António Guterres, the United Nations secretary general, is scheduled to arrive on Friday in Odesa, Ukraine’s largest port city, in the midst of a war that has underscored the limits of his organization’s influence when one of its most powerful members instigates a war.
A day after meeting with President Volodymyr Zelensky of Ukraine and President Recep Tayyip Erdogan of Turkey in Lviv, in western Ukraine, Mr. Guterres will witness the progress of one of the U.N.’s most concrete recent achievements: grain shipments leaving Ukraine for global markets.
The shipments are the product of a fragile agreement brokered by the U.N. and Turkey to restore the flow of grain from Ukraine, one of the world’s breadbaskets, and facilitate exports of Russian grain and fertilizer that Moscow says have been hindered by international sanctions on banking and shipping. The monthslong absence of so much grain aggravated a global food crisis, stoked famine in Africa and contributed to soaring grain prices.
On Thursday, Mr. Guterres heralded the effectiveness of the deal, saying it confirmed the U.N.’s vital role as a mediator.
“The positive momentum on the food front reflects a victory for diplomacy — for multilateralism,” said Mr. Guterres, a former Portuguese prime minister.
Our Coverage of the Russia-Ukraine War
- On the Ground: Ukraine has recently shifted its combat strategy with the help of long-range Western weapons, striking deep behind enemy lines to deplete Russia’s combat potential.
- Crimea: Attacks by Ukrainian forces have tested security on the Black Sea peninsula, which was illegally annexed by Russia in 2014 and has become a vital staging ground for the invasion.
- Clandestine Resistance: Ukrainian guerrilla fighters are spotting targets, sabotaging rail lines and killing those deemed collaborators as they seek to unnerve Russian forces.
- Training Abroad: In England, military trainers are teaching essential battlefield skills to Ukrainian recruits heading into the fight back home.
But he also acknowledged that the unresolved problem that had brought him to Ukraine was the war. As the head of a global organization whose charter pledges to end “the scourge of war,” Mr. Guterres has repeatedly called for a political solution to end the conflict and has offered to mediate, to little avail.
As an example of the obstacles the U.N. leader has faced, from the beginning of Russia’s invasion in late February until April, Mr. Guterres could not get President Vladimir V. Putin of Russia on the phone, according to his spokesman, Stéphane Dujarric.
An urgent issue the U.N. faces in Ukraine is the increasingly dangerous situation at the Zaporizhzhia Nuclear Power Plant, a Russian-occupied complex that has spawned fears of a radiation disaster because of persistent shelling, and now tit-for-tat accusations of preparations for an outright attack. The U.N. nuclear watchdog, the International Atomic Energy Agency, needs the agreement of both sides to send inspectors into the plant.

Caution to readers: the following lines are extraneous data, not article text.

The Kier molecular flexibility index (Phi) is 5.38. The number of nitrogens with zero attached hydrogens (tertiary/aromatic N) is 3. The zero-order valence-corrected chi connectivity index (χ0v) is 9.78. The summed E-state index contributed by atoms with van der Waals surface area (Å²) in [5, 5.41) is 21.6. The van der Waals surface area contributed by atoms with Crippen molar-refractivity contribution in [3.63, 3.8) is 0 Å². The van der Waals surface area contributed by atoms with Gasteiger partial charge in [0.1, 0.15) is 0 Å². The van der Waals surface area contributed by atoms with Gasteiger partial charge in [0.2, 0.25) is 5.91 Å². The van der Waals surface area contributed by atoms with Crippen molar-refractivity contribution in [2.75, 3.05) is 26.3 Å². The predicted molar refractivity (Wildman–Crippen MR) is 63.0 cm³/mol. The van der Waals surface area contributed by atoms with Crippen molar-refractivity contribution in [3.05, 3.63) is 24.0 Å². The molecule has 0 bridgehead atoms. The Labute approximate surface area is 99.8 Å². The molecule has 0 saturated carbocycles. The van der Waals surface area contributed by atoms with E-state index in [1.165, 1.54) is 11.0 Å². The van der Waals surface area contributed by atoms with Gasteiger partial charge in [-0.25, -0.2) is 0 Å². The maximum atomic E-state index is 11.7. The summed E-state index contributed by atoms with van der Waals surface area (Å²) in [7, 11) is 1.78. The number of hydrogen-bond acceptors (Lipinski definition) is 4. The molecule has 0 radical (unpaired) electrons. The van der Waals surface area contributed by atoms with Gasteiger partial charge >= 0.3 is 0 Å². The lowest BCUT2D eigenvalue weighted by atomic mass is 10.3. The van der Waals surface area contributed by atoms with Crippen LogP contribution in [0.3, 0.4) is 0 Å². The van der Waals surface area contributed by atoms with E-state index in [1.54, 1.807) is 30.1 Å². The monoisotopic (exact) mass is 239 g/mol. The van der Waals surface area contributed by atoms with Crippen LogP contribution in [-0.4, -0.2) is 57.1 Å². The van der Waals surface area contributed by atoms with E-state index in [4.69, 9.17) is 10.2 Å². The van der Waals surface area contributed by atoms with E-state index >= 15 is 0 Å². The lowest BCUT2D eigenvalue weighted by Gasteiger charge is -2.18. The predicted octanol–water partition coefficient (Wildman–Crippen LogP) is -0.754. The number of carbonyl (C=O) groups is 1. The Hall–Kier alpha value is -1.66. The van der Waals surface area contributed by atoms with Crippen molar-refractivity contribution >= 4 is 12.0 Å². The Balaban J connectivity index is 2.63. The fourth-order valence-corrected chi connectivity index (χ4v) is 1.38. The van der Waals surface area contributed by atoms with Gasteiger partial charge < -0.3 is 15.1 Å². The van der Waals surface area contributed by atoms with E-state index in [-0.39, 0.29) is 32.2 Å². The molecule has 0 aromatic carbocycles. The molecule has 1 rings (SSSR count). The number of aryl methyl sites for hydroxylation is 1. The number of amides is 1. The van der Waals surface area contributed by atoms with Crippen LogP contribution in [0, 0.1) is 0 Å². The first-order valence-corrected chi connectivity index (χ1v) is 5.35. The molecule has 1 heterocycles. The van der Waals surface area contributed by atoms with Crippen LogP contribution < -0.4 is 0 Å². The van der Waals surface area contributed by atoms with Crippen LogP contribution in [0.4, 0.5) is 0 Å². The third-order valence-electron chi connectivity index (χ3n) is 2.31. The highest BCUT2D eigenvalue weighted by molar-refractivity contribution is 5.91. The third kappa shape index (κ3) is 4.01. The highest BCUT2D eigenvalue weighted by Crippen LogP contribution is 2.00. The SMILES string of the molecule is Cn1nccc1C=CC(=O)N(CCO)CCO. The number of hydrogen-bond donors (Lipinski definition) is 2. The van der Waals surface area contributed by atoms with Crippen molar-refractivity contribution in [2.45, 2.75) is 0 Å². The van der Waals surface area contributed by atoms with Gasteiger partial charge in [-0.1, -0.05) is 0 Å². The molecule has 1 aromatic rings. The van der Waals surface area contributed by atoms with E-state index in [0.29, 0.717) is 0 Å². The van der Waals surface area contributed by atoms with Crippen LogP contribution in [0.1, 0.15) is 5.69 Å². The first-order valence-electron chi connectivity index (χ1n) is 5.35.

Mr. Guterres said on Thursday that a failure to prevent damage at the plant would amount to “suicide.”
Some of the most effective efforts to punish Russia have come in the form of tough economic sanctions imposed by the United States and the European Union, but those came outside the Security Council, the structure within the U.N. that has the power to impose sanctions.
While the war has laid bare the limits of the U.N.’s ability to resolve global conflicts, it has also showcased the organization’s vital humanitarian role, providing aid, food and health care to millions of Ukrainian refugees. Mr. Guterres himself served as the U.N. High Commissioner for Refugees from June 2005 to December 2015, taking up the role of secretary general in 2017.
The Ukraine conflict has unleashed a devastating humanitarian toll. Uncounted thousands of civilians have been killed, millions are internally displaced and more than six million are now living outside of the country, in what the U.N. has called the fastest-growing refugee crisis since World War II. Russia’s targeting of civilians and treatment of captured enemy fighters has also led to accusations of war crimes.
But Russia holds veto power on the Security Council, robbing it of the ability to pass legally binding resolutions holding Moscow accountable. And Russia has a powerful ally, with its own veto, on the council: China.
The Ukraine war is hardly the first conflict in which the Security Council has been rendered impotent by the competing aims of its five permanent, veto-wielding members: Russia, China, the United States, Britain and France.
Among the council’s most striking recent failures is the yearslong civil war in Syria, in which Russia blocked definitive action. China’s and Russia’s alliances kept the Security Council from moving aggressively to counter atrocities against the Rohingya ethnic group in Myanmar. North Korea, which China also protects, has repeatedly ignored U.N. prohibitions against conducting nuclear tests.
Cases where the council was able to act include imposing painful sanctions on Iran over its nuclear program. The council also authorized military intervention in support of Libyan rebels in 2011, despite Russia’s reluctance — but the assassination of the Libyan dictator, Muammar Qaddafi, reinforced Russian suspicion of the organization.